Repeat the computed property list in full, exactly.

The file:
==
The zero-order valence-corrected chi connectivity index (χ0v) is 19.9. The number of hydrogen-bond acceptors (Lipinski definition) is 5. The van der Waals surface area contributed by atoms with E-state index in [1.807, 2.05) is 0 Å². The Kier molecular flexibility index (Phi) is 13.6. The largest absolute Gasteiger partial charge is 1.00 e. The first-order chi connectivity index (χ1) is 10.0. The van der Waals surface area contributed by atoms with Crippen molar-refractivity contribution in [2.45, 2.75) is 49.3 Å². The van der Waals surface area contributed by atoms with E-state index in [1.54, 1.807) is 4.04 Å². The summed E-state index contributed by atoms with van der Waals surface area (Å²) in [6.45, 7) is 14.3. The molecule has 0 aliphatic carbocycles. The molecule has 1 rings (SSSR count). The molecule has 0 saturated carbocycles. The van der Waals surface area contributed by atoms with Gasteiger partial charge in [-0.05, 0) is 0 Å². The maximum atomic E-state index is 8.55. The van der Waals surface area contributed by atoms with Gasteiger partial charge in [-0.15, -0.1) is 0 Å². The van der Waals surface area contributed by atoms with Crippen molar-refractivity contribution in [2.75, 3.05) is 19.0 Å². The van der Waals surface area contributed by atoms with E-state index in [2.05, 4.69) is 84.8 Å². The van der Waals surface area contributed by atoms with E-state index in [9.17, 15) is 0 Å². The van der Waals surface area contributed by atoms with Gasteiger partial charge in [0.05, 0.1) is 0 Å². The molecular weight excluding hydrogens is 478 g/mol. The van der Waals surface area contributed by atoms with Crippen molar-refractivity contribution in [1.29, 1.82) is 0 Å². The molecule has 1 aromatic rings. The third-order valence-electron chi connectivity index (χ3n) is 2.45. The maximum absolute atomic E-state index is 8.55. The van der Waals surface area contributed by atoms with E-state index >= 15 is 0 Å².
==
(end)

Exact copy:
The zero-order valence-corrected chi connectivity index (χ0v) is 19.9. The number of hydrogen-bond acceptors (Lipinski definition) is 5. The van der Waals surface area contributed by atoms with E-state index in [1.807, 2.05) is 0 Å². The Kier molecular flexibility index (Phi) is 13.6. The largest absolute Gasteiger partial charge is 1.00 e. The first-order chi connectivity index (χ1) is 10.0. The van der Waals surface area contributed by atoms with Crippen molar-refractivity contribution in [2.45, 2.75) is 49.3 Å². The van der Waals surface area contributed by atoms with E-state index in [1.54, 1.807) is 4.04 Å². The summed E-state index contributed by atoms with van der Waals surface area (Å²) in [6.45, 7) is 14.3. The molecule has 0 aliphatic carbocycles. The molecule has 1 rings (SSSR count). The molecule has 0 saturated carbocycles. The van der Waals surface area contributed by atoms with Gasteiger partial charge in [-0.05, 0) is 0 Å². The maximum atomic E-state index is 8.55. The van der Waals surface area contributed by atoms with Gasteiger partial charge in [-0.15, -0.1) is 0 Å². The van der Waals surface area contributed by atoms with Crippen molar-refractivity contribution in [2.75, 3.05) is 19.0 Å². The van der Waals surface area contributed by atoms with E-state index in [2.05, 4.69) is 84.8 Å². The van der Waals surface area contributed by atoms with E-state index in [9.17, 15) is 0 Å². The van der Waals surface area contributed by atoms with Gasteiger partial charge in [0.05, 0.1) is 0 Å². The molecular weight excluding hydrogens is 478 g/mol. The van der Waals surface area contributed by atoms with Crippen molar-refractivity contribution in [1.29, 1.82) is 0 Å². The molecule has 1 aromatic rings. The third-order valence-electron chi connectivity index (χ3n) is 2.45. The maximum absolute atomic E-state index is 8.55. The van der Waals surface area contributed by atoms with E-state index >= 15 is 0 Å².